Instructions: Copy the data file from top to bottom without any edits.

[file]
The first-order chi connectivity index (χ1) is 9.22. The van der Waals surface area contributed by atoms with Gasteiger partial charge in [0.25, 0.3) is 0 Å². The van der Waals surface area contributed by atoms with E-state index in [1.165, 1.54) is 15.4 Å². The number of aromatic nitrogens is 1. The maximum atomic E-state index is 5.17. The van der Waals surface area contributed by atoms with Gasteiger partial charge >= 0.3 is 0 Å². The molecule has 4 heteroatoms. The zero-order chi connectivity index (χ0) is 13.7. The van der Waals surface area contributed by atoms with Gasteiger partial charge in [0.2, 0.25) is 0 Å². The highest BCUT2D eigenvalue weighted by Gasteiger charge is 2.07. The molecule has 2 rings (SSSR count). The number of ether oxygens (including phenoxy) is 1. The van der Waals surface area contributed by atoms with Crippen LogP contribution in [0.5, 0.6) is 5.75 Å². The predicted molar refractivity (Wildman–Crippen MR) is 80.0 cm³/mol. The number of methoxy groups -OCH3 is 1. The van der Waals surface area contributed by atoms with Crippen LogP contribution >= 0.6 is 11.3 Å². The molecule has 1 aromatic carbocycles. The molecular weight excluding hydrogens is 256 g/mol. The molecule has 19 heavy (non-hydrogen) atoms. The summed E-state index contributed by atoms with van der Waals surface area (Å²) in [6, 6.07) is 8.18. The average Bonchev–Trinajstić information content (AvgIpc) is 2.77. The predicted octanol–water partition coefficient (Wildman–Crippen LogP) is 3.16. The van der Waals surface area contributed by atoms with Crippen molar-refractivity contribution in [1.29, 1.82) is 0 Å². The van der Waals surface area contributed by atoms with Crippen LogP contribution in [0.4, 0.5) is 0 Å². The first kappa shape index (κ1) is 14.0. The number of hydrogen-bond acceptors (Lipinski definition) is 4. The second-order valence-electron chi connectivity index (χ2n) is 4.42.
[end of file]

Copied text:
The first-order chi connectivity index (χ1) is 9.22. The van der Waals surface area contributed by atoms with Gasteiger partial charge in [0.25, 0.3) is 0 Å². The van der Waals surface area contributed by atoms with E-state index in [1.165, 1.54) is 15.4 Å². The number of aromatic nitrogens is 1. The maximum atomic E-state index is 5.17. The van der Waals surface area contributed by atoms with Gasteiger partial charge >= 0.3 is 0 Å². The molecule has 4 heteroatoms. The zero-order chi connectivity index (χ0) is 13.7. The van der Waals surface area contributed by atoms with Gasteiger partial charge in [0.2, 0.25) is 0 Å². The highest BCUT2D eigenvalue weighted by Gasteiger charge is 2.07. The molecule has 2 rings (SSSR count). The number of ether oxygens (including phenoxy) is 1. The van der Waals surface area contributed by atoms with Crippen LogP contribution in [0.5, 0.6) is 5.75 Å². The predicted molar refractivity (Wildman–Crippen MR) is 80.0 cm³/mol. The number of methoxy groups -OCH3 is 1. The van der Waals surface area contributed by atoms with Crippen LogP contribution >= 0.6 is 11.3 Å². The molecule has 1 aromatic carbocycles. The molecular weight excluding hydrogens is 256 g/mol. The molecule has 19 heavy (non-hydrogen) atoms. The summed E-state index contributed by atoms with van der Waals surface area (Å²) in [6, 6.07) is 8.18. The average Bonchev–Trinajstić information content (AvgIpc) is 2.77. The predicted octanol–water partition coefficient (Wildman–Crippen LogP) is 3.16. The van der Waals surface area contributed by atoms with Crippen molar-refractivity contribution in [1.29, 1.82) is 0 Å². The van der Waals surface area contributed by atoms with Crippen LogP contribution in [0.4, 0.5) is 0 Å². The first kappa shape index (κ1) is 14.0. The number of hydrogen-bond acceptors (Lipinski definition) is 4. The second-order valence-electron chi connectivity index (χ2n) is 4.42.